As far as you can go – A Picnic and Snorkel near the roaring ocean

The walking party made their base camp on a grey shingle beach at the back of the ponds and we ate our much needed packed lunches.  Then those who wanted to sun bathe settled back.  I did several forays over the rocks and took a look in the pools, but I had brought my snorkelling gear all the way from the UK and in six weeks on Ascension Island and St Helena I had not used it once, so I put on a spare t shirt, stripped down to my bathing shorts, plonked on the mask and snorkel and waded in my coral shoes into the deepest pool.  If was freezing!  But in front of twenty people I was not going to chicken out so I plunged into the water.  I was glad I did, as to be able to watch the zebra fish, the anemones and shrimps at eye level was enchanting.  But my body could only survive a couple of minutes at this temperature, so I came spluttering out to vigorously towel myself down and absorb as much heat from the sun that I could.  The contrast between the calm water in the pools and the raging Atlantic Ocean beyond the rocks was startling.  Lot’s Wife Ponds were renowned as one of the few places you could swim in St Helena, the others being a small area under the cliffs off the wharf in Jamestown, and Jamestown Swimming Pool itself next to the castle.  Almost anywhere else you ran the risk of being swept out to sea by a single wave, and with no lifeguards or easy access to boats, there would be little chance of being saved.

Above all the characteristics of the Saints which I had come to love over time, it was this ease with which they lived on this tiny rock in the middle of the ocean.  I did see frustrations; I knew some Saints who had left because they could not cope with this claustrophobia, but to see how homely, relaxed and friendly almost the whole population were, while they lived so close to some very dangerous sea, cliffs, mountains, was humbling.

As far as you can go – Dropping down to the sea

Just beyond this area, the most bizarre piece of landscape opened up.  Along the side of the mountain was a sand dune – but it was nearly vertical against the side of the hill.  The kids too great fun in climbing up it and surfing down.  It was perplexing to work out how a patch of wind borne sand had ended up here.

Paths in St Helena do not run smoothly, particularly out here on the very edge of the island.  Just before we reached our destination, the path ran out completely.  A metal spike marked its termination and route now involved heading down a gnarled old piece of rope attached to the spike.  One by one we dropped down about 50 meters on a loose scree.  Small knots were tied in the rope to hold onto.  You were able to just about stand upright but no way could you walk straight down without the aid of this rope.  It was easier to face the land and come down backwards. The last few metres dropped straight down a small cliff face to the beach below and you were climbing down, not walking.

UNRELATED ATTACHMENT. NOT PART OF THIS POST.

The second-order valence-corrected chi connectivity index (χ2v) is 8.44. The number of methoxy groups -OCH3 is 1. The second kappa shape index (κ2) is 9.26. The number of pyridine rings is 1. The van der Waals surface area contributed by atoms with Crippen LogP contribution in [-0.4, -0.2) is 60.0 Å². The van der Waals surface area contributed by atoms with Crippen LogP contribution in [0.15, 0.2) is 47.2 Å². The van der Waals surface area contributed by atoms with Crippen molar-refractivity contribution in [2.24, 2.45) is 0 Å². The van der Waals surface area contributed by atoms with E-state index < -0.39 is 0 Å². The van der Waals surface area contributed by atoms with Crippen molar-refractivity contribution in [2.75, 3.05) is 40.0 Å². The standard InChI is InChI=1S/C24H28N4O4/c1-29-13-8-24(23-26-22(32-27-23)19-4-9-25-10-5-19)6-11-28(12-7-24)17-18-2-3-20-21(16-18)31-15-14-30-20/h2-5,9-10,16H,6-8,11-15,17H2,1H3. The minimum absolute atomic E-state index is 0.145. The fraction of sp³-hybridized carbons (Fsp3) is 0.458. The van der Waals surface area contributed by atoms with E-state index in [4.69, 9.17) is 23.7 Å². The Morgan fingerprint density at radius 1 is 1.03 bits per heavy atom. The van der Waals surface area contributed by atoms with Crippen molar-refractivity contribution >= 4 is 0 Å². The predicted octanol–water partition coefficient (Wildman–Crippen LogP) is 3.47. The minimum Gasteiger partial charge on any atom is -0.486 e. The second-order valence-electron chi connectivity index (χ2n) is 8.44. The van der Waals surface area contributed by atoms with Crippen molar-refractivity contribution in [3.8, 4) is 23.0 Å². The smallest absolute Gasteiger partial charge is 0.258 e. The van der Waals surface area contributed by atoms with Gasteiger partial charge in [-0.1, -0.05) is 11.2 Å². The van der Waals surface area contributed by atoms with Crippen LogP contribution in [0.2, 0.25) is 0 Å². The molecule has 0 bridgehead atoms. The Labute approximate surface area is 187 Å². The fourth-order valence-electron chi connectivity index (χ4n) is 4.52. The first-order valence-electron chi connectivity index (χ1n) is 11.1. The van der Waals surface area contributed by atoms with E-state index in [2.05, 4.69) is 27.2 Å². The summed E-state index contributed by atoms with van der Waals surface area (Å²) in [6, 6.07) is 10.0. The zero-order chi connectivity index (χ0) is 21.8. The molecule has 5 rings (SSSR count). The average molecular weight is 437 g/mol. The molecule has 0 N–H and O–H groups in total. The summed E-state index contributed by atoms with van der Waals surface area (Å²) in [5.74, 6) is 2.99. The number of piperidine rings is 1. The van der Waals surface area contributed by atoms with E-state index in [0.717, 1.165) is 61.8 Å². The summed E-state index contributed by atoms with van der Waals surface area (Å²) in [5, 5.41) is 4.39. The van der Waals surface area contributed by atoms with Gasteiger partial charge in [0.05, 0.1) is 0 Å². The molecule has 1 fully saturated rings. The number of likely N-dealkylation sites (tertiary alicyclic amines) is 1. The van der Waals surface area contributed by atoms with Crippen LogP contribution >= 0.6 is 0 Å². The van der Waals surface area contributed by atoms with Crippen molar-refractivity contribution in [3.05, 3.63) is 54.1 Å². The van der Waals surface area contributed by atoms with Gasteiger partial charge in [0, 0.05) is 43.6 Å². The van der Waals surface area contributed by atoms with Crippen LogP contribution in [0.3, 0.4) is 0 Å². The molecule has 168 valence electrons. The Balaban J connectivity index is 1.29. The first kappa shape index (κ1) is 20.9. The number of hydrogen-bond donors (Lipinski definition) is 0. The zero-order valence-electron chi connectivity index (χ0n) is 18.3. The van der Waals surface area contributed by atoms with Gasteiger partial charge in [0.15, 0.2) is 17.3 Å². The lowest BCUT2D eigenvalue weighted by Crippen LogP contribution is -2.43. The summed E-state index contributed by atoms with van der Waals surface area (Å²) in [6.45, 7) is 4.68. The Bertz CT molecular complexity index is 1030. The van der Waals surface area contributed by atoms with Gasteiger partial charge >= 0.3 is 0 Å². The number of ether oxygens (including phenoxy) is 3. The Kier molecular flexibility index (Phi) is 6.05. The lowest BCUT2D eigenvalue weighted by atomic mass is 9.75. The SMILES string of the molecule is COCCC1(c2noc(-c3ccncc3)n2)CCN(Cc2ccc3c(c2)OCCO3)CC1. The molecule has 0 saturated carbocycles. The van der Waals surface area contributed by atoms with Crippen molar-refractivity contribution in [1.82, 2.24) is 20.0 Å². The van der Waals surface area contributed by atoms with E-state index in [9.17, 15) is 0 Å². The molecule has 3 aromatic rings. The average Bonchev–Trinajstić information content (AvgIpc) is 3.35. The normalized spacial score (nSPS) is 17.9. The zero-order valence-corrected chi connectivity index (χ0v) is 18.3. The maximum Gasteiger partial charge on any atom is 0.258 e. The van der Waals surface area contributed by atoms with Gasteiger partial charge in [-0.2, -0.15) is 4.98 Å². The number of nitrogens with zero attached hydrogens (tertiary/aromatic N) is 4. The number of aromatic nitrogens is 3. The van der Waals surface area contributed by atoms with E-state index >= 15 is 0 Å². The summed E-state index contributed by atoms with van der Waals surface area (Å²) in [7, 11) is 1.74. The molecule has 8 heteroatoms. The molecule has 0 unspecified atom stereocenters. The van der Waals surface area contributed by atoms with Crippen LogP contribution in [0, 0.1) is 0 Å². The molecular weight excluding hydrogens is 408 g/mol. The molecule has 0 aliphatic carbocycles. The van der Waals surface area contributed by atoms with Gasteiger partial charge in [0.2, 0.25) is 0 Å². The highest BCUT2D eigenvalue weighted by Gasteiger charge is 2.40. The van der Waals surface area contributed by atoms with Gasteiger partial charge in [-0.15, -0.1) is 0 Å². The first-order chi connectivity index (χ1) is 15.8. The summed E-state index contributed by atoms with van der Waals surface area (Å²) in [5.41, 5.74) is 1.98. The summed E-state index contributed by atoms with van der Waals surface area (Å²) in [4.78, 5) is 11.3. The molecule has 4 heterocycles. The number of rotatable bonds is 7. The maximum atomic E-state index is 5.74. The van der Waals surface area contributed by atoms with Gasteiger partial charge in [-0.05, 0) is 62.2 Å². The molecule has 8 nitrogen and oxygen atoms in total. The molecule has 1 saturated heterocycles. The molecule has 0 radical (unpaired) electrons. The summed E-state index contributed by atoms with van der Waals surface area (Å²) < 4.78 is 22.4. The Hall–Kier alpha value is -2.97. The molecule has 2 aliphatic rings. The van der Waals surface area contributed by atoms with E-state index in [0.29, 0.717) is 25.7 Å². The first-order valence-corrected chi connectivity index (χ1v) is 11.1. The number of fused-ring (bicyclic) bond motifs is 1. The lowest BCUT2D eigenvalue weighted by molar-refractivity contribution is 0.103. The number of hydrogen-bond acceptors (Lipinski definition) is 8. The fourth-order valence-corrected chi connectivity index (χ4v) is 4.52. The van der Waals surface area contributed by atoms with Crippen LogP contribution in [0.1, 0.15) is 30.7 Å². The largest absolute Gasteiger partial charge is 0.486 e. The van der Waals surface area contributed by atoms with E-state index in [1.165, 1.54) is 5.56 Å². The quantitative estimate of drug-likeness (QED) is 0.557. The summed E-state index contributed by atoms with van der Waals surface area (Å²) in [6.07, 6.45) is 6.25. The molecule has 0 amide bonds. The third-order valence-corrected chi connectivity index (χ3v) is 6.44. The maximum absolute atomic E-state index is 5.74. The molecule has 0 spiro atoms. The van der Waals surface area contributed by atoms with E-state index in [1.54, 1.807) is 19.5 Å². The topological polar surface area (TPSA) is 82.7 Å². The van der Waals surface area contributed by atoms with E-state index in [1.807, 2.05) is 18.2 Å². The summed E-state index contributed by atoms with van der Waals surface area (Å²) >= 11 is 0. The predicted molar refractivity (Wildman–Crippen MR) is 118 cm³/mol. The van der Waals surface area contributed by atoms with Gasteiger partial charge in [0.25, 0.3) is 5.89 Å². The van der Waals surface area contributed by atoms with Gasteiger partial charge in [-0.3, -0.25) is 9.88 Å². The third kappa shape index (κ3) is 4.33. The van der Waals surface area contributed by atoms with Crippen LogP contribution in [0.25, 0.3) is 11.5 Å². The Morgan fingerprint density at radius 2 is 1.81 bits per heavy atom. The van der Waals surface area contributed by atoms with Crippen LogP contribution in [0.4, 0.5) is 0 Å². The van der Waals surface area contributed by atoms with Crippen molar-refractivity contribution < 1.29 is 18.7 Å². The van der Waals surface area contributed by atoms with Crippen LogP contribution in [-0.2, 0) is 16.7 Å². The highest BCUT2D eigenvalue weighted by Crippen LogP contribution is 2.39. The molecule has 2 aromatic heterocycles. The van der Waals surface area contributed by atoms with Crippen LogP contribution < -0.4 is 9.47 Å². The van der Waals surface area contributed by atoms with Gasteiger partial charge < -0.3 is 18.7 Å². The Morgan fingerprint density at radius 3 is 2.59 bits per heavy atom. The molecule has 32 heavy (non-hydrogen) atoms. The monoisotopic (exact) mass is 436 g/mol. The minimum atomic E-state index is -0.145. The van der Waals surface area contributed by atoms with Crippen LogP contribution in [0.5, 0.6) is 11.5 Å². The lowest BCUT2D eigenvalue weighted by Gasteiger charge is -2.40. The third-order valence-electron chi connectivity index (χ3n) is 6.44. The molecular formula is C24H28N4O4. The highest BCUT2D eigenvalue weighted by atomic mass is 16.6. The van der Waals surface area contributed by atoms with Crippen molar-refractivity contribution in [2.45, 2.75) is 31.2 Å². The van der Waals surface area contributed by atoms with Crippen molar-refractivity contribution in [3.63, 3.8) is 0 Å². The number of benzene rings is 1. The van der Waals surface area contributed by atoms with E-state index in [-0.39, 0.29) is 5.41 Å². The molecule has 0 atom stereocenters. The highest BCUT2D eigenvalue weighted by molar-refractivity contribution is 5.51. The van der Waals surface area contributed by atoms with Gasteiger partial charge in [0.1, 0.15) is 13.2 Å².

But when you reached the bottom, boy was it worth it.  We had entered a magical rocky garden, called Lot’s Wife’s Ponds.  It was another of these wave cut platforms, but bigger than any other I ever saw on St Helena.  A couple of hard pieces of rock, again probably residual  metamorphic rocks left over from the pummelling of the ocean’s force, stood proud like chimneys, and worn away into the platform were several pools of clear ocean water.  These pools were at different levels, and after scouting round the whole site, I worked out that ocean were refreshing the easternmost pools with every wave, the influx of water caused little tsunamis in that pond which then washed over as temporary waterfalls every 8-10 seconds into the next pool along and so on to a little rocky bay where it was eventually sucked out again to join the great mass of Atlantic.

It meant that the water was constantly being moved through the system, but the deeper pools in particular contained much warmer water than the ocean, and were amongst the calmest water I had seen in the whole South Atlantic.  In each pool coral was thriving.  The water was perfectly clear and without man made pollutants. Those pieces of reef were the basis for a thriving community of invertebrates and fish, safe from bigger predators from being in their own open fish tanks.